Table 2 summarizes the number of processing clock cycles required for the preferred embodiment of the present invention to generate a maximum likelihood sequence estimate of a block of N transmitted data symbols **910**. The required processing clock cycles is shown for each of the four phases of MLSE operation under FSM control: (1) initialization of the state metric memory for forward trace, (2) forward trace calculations for state metrics J_{n}(q) and survivor bits a_{n}(q), (3) backward trace initialization, and (4) backward trace to obtain for maximum likelihood sequence estimate a_{n}^ from Trace Memory. Table 2 shows that the total number of clock cycles required to process a block of N symbols is (2^{L}×2×N)+N cycles.

As a numerical example, the GSM standard for cellular telecommunications [Ref. 4] is considered. For the GSM standard, data is transmitted in bursts within time-division slots, and

Table 3 summarizes the memory requirement for the preferred embodiment of the present invention. Column three shows that for the GSM example where N=58 bits and L=5, the total memory requirement is 2720 bits. This assumes typical word lengths for GSM of 16 bits for correlation parameters stored in memory Mem_cor **1135** and for branch metric parameters F(q,**0**) and F(q,**1**), and 22 bit word lengths for state metrics stored in memory Mem_j **1137**.

As discussed above in **1130** an Initial State Register **1640**, an Initial State Mask **1642**, a comparator **1644** which tests for equality of Initial State **1640** and current state q **1135** subject to the Initial State Mask **1642**. This embodiment further includes lines to accept two new inputs for the multiplexer **1435** labeled Mux F from the preferred embodiment of **1645** and 24-bit value zero **1643**. The Initial State register **1640** holds the known initial state of length L bits. As discussed above, the Initial-State Mask register **1642** contains a bit sequence of length L bits wherein a bit value 0 in the i-th bit position indicates that the symbol in the i-th bit position of the initial state register **1640** is a valid bit. A bit value 1 in the i-th bit position indicates an invalid or don't-care logic for the i-th bit position of the initial state register **1640**. The combination of the Initial State and the Initial State Mask jointly define all valid initial states.

The configuration of ^{L }state values q **1135** during trellis stage n=0. The value of the comparator output **1641**, which is also the Mux F **1435** control signal is binary 0 if the current state value q is a valid initial state and is binary 1 otherwise. A control value 0 causes Mux F **1435** to select as input the value zero **1643** and a control value 1 causes Mux F **1435** to select as input the value −C **1645** which is a negative number with large magnitude. The Mux F **1435** output **1495** represents initial state metrics J_{n}(q)=J_{0}(q) and is stored to state metric memory Mem_j at address addr_j specified by the FSM. Then, the valid initial states receive relatively high initial state metric values (zero) compared to invalid states which receive negative initial state metric values −C. The constant C has sufficiently large magnitude that the maximum likelihood path finally selected by the Viterbi Algorithm will always start on a valid state. The metric word size in the preferred embodiment for the GSM application is 24 bits and the branch metric word size is 16 bits. The constant C has value 2^{16}. After the FSM cycles the ALU **1130** through the preceding initialization phase using the modifications of ^{L }clock cycles to initialize the 2^{L }state metrics at stage n=0 of the trellis.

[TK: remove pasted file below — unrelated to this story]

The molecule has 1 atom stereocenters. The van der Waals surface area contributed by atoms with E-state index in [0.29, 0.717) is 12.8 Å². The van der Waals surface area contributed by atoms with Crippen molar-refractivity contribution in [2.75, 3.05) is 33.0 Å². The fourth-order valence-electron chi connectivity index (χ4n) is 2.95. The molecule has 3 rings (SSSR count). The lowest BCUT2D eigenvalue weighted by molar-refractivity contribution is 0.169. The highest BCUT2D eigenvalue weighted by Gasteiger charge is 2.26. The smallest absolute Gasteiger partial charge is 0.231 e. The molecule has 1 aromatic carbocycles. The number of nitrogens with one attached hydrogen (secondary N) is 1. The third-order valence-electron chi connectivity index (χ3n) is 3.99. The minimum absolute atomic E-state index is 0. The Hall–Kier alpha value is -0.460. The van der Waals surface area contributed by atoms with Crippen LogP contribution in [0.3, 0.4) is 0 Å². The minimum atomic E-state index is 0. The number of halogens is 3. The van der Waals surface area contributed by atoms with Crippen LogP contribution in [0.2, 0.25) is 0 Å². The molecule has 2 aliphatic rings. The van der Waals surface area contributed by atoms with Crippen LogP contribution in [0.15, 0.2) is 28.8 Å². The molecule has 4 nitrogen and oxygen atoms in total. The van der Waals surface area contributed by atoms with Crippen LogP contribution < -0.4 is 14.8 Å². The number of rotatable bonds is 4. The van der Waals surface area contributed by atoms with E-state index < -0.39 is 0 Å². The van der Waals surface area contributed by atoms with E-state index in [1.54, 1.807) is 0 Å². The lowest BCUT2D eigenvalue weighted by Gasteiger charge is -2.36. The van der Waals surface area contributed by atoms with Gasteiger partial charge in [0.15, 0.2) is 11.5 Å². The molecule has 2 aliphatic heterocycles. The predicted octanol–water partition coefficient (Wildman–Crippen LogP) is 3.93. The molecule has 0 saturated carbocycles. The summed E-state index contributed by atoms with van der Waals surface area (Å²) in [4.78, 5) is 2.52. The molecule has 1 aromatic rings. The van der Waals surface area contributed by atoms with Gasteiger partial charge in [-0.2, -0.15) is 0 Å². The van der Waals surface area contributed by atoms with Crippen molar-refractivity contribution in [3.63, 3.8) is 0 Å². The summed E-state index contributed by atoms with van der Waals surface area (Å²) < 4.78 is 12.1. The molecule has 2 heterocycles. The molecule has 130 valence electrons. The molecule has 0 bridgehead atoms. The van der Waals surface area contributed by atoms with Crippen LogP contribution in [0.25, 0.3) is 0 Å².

**1500** of **1500** determines the final state q_{N}^ of the maximum likelihood path which serves as the initial state for Viterbi Algorithm backward trace operation. The alternative embodiment additionally includes in the metric comparator **1500** a Final State register **1730**, a Final State Mask register **1732**, a comparator **1734** which tests for equality of Final State **1730** and current state q **1135** subject to the Final State Mask **1522**. The output **1537** of the comparator **1534** has binary value 0 if the masked equality holds, that is the current state q **1135** is a valid state. The alternative embodiment further includes a logical-and operation **1736** which has an output that controls the multiplexers **1520** and **1522** and has value 0 if and only if the sign operator **1529** output and comparator **1737** output both have zero value. The latch q_max **1524** latches the current state only if the state is a valid final state and its state metric is larger than the currently latched state metric value. As a consequence, at the end of final trellis stage N the latched value q_{N}^ in latch q_max is the state having the largest state metric among the set of all valid terminal states. In this way the alternative embodiment forces the Viterbi Algorithm to confine search for the maximum likelihood path to the set of all paths having a valid terminal state as well as a valid initial state, thereby enhancing the performance of the Viterbi Algorithm. Thereafter the backward trace operation is identical with that of the preferred embodiment.

As an example of usage prior initial or final state information in this embodiment, Table 4 summarizes the register contents indicating prior knowledge about initial and final states for both LHS data block and RHS data block of a data burst for the GSM example. In this example, channel memory L=5 and trellis length N=63 (58 data symbols+5 symbols extension to the known final state).